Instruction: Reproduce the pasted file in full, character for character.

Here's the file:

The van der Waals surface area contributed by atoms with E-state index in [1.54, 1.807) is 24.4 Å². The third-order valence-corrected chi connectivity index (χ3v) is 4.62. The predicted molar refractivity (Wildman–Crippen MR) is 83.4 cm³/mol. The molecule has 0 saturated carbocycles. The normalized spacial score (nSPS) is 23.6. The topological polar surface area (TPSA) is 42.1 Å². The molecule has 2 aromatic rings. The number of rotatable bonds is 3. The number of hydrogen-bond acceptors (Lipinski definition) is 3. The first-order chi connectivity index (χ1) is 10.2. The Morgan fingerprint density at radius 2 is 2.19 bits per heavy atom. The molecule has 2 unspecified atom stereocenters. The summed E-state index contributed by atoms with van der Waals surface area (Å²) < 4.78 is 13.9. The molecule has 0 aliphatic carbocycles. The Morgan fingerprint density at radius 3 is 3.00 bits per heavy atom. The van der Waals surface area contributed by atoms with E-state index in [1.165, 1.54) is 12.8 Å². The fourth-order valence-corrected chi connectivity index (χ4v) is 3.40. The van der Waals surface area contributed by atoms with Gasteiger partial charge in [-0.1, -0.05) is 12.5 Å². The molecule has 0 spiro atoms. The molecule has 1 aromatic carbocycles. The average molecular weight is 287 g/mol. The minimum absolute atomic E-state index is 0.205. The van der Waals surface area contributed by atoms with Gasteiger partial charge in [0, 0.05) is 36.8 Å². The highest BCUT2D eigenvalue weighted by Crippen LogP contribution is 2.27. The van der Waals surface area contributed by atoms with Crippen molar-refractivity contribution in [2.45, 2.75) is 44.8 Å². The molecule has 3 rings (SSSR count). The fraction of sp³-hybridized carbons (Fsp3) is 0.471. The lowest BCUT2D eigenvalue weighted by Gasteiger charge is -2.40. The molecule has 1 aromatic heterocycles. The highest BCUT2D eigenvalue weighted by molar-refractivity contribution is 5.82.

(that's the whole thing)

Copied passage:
The van der Waals surface area contributed by atoms with E-state index in [1.54, 1.807) is 24.4 Å². The third-order valence-corrected chi connectivity index (χ3v) is 4.62. The predicted molar refractivity (Wildman–Crippen MR) is 83.4 cm³/mol. The molecule has 0 saturated carbocycles. The normalized spacial score (nSPS) is 23.6. The topological polar surface area (TPSA) is 42.1 Å². The molecule has 2 aromatic rings. The number of rotatable bonds is 3. The number of hydrogen-bond acceptors (Lipinski definition) is 3. The first-order chi connectivity index (χ1) is 10.2. The Morgan fingerprint density at radius 2 is 2.19 bits per heavy atom. The molecule has 2 unspecified atom stereocenters. The summed E-state index contributed by atoms with van der Waals surface area (Å²) < 4.78 is 13.9. The molecule has 0 aliphatic carbocycles. The Morgan fingerprint density at radius 3 is 3.00 bits per heavy atom. The van der Waals surface area contributed by atoms with E-state index in [1.165, 1.54) is 12.8 Å². The fourth-order valence-corrected chi connectivity index (χ4v) is 3.40. The van der Waals surface area contributed by atoms with Gasteiger partial charge in [-0.1, -0.05) is 12.5 Å². The molecule has 0 spiro atoms. The molecule has 1 aromatic carbocycles. The average molecular weight is 287 g/mol. The minimum absolute atomic E-state index is 0.205. The van der Waals surface area contributed by atoms with Gasteiger partial charge in [0, 0.05) is 36.8 Å². The highest BCUT2D eigenvalue weighted by Crippen LogP contribution is 2.27. The van der Waals surface area contributed by atoms with Crippen molar-refractivity contribution in [2.45, 2.75) is 44.8 Å². The molecule has 3 rings (SSSR count). The fraction of sp³-hybridized carbons (Fsp3) is 0.471. The lowest BCUT2D eigenvalue weighted by Gasteiger charge is -2.40. The molecule has 1 aromatic heterocycles. The highest BCUT2D eigenvalue weighted by molar-refractivity contribution is 5.82.